Squirrel Girl Could Become Marvel's Next Deadpool

"Is she tough? Listen, bud.

She's got partially squirrel blood.

Who's her friend? Don't you know: That's the squirrel, Tippy-Toe.

Surprise! She likes to talk to squirrels!"

Comic book perfection, thy name is Squirrel Girl. Somehow, against all the odds, a joke character debuting in a 1991 inventory story has blossomed into the adorable star of one of the smartest, funniest and downright heart-warming comics published today. Middling sales in no way reflect the quality of the book's content and a segment of fandom may continue to regard her as a joke character, but these fans who do follow her adventures know that if any character is capable of breaking into the mainstream and achieving success it's Doreen Green, a.k.a. The Unbeatable Squirrel Girl.


Much of the narrative around female Marvel characters currently revolves around Captain Marvel and her position as the MCU's next big thing. Rumors continue to swirl about a Black Widow movie, while Jessica Jones is generally regarded as the jewel in Marvel's Netflix crown. Yet while Squirrel Girl is headed to the small-screen as part of the upcoming New Warriors TV series, she has the potential for much greater things. Following in the footsteps of characters such as Deadpool and Harley Quinn, Squirrel Girl has all the right ingredients to capture the imaginations, hearts and minds of the general public.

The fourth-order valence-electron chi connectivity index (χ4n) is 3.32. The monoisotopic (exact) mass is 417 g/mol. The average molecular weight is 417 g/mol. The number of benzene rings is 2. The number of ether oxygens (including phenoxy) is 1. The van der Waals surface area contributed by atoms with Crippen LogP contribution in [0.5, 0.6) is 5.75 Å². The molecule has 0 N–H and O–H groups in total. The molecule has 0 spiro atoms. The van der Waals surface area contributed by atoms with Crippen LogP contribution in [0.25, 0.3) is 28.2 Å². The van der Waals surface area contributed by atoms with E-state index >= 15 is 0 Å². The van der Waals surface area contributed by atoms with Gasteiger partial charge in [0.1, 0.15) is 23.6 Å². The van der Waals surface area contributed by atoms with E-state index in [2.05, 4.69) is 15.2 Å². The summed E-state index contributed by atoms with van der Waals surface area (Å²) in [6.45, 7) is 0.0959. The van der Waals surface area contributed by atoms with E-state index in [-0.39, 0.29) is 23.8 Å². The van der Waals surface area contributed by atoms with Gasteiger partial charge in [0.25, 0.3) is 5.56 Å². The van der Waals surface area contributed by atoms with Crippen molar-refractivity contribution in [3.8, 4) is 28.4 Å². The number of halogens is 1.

Does this sound fanciful? Well, sure, but in the late '90s where it seemed like Deadpool was threatened with cancellation every five issues, who could have imagined that he would be a huge movie star, yet alone one whose films out perform the main X-Men movies. And when Harley Quinn was first introduced in Batman: The Animated Series, who could have foreseen a time where she would headline solo comics, appear in films and become a cosplay sensation? And what is it that makes these characters so special? Partly it's because they offer a break from the norm, proof that a more irreverent approach to the superhero genre isn't just acceptable to modern audiences, it's practically welcomed. After countless films where muscle bound heroes are pitted against each other, audiences are proving more and more open to other interpretations, whether it's comedy (Thor: Ragnarok), drama (Logan) or satire (Deadpool). There has never been a better time for Squirrel Girl to make her mark.

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